By John Burton
MIDDLETOWN – A multimillion-dollar federal project, slated to begin in the coming months, could provide much needed flood protection for an area of the township hard hit by Super Storm Sandy.
The U.S. Army Corps of Engineers announced it has signed an agreement with state officials, allowing the corps to move forward with the Port Monmouth flood control project, a long planned but never realized project for an area that fronts the Raritan Bay.
“It is a hugely important project,” said Anthony Mercantante, township administrator, noting the area of Port Monmouth, was “clearly the most significantly damaged neighborhood in the township” during the October 2012 storm.
The Army Corps of Engineers will oversee the two-stage plan. Contracts for the first phase are expected to be signed by late spring and it is hoped that work will begin on the initial portion of the project during the summer or early fall, according to Christopher Gardner, a corps spokesman.
The project’s first leg will be replenishing the beach along that area, much of it across from Port Monmouth Road, and adding sand dunes there, Mercantante and Gardner said.
The plans also call for building stone groins to run perpendicular to the beach and extending into the bay. The groins, Gardner said, help manage the movement of sediment and sand.
That first stage also will include repairing and extending the fishing pier at Monmouth County’s Bayshore Waterfront Park. The pier has been unusable since the storm, Mercantante said.
The project’s second phase, the more far-reaching part of the project, will involve building a series of levees, floodwalls and pumping stations. There will be road closure and storm gates and the installation of interior drainage in some of the areas along with wetland mitigation and the raising of a portion of roadway in the vicinity of Compton Creek.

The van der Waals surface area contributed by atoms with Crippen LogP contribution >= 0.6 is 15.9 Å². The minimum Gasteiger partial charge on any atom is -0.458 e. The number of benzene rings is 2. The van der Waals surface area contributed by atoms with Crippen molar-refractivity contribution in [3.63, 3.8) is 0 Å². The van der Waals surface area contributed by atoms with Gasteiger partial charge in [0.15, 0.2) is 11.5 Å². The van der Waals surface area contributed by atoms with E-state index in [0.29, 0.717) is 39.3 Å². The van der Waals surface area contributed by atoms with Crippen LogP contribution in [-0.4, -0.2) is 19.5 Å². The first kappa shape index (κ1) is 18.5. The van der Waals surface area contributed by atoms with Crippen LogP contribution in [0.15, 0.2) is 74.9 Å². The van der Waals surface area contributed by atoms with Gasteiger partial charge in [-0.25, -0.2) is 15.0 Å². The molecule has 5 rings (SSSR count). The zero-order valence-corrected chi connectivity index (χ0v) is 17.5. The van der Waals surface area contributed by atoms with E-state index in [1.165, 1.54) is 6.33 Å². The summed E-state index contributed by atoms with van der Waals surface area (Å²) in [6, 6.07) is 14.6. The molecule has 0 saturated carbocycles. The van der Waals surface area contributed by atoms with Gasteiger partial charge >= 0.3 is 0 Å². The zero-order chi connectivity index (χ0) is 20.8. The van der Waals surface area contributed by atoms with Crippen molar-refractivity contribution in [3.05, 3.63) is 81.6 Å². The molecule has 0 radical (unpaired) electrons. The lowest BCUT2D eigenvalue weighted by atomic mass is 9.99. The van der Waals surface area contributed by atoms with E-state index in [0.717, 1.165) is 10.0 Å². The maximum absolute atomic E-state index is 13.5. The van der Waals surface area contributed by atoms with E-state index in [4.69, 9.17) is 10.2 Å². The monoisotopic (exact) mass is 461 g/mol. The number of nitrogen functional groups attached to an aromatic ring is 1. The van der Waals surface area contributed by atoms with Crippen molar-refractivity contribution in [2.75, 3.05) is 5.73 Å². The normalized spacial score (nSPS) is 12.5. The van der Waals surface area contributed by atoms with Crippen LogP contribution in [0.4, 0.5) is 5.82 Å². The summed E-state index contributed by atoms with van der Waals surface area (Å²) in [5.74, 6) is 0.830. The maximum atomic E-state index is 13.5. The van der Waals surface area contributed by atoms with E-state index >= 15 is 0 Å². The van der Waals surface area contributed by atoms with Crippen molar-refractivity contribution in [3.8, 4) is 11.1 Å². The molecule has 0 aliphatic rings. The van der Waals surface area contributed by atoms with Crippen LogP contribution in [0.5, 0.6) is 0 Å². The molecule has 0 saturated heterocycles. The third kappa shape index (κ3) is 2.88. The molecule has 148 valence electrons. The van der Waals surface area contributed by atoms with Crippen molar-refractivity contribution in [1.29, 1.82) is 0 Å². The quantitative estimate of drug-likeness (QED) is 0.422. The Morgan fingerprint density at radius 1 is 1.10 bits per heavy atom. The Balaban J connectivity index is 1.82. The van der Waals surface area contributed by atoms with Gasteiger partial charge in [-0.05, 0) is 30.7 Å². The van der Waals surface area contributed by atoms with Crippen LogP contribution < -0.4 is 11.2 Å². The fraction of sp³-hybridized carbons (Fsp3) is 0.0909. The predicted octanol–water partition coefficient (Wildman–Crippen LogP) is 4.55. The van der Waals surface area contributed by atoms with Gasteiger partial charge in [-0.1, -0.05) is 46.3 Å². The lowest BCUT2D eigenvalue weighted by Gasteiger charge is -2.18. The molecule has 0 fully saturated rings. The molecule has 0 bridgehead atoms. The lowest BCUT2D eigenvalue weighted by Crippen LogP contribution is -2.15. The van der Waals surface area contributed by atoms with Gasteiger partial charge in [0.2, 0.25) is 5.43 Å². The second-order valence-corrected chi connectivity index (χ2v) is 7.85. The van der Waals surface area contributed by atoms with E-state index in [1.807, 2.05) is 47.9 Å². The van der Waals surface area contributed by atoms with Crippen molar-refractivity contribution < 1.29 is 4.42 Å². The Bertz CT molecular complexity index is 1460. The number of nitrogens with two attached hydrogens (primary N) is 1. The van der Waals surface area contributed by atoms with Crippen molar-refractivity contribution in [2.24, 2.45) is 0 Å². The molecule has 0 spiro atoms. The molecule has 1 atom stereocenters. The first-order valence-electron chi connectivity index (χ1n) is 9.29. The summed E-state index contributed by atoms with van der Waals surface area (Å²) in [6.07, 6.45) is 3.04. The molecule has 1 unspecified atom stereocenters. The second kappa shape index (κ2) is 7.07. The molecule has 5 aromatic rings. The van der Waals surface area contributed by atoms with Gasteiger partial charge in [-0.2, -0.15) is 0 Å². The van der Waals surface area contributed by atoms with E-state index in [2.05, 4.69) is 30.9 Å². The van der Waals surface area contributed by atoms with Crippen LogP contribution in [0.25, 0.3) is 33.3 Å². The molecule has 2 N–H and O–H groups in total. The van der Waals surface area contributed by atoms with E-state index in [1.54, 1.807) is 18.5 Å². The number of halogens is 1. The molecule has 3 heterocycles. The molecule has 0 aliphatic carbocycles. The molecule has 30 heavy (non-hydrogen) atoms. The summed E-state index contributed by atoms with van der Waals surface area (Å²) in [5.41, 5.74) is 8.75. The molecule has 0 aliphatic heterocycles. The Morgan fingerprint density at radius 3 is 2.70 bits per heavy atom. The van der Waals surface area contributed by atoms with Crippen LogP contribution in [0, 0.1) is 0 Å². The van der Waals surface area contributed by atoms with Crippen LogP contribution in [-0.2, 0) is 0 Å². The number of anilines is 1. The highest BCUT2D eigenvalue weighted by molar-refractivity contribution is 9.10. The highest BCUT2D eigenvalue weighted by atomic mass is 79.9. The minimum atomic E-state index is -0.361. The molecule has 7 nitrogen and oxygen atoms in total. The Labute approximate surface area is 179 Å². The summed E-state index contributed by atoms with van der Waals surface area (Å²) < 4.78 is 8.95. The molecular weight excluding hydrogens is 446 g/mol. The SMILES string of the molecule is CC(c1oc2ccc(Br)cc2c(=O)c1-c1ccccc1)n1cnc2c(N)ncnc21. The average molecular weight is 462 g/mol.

Cost estimates ranged from $100 million to $110 million and, according to Mercantante, will take about six years to complete.
The area always has been prone to flooding, even from high tides and heavy rains, Mercantante said.
The second portion of the project will offer real relief to property owners because flooding, which during storms can overwhelm storm drains, is usually from Compton and Pew creeks and the wetlands, the township business administrator said.
A few years ago the municipality installed a floodgate for part of the area, which offered some help, but not nearly enough, he said.
The nature and scope of the project is very similar to what the Army Corps did some years back for the area of North Middletown, bordering Keansburg, overlooking the bay. That was so effective that even during Sandy no flooding occurred, Mercantante said.
“If this levee system works like the other works, it will make a huge difference,” he said.
There were probably 700 to 800 houses in that area Port Monmouth, on the eastern “wet side” of Highway 36, damaged by Sandy and flooding, Mercantante said. In the entire township, there were about 296 houses that were deemed “substantially damaged,” meaning they sustained damage greater than 50 percent of value, Mercantante noted. “The majority of those were in Port Monmouth” with some in Belford and Leonardo.
The Army Corps of Engineers has been working on the many parts of the project since 2000 with the issue of funding always hovering over it, Gardner said. But, when Congress passed the 2013 Disaster Relief Act, the “Sandy Bill,” there was money earmarked for such projects with the federal funding covering the project’s total cost, he said.
The corps is planning to conduct a series of public input sessions for the project, likely to be held in March, Mercantante said.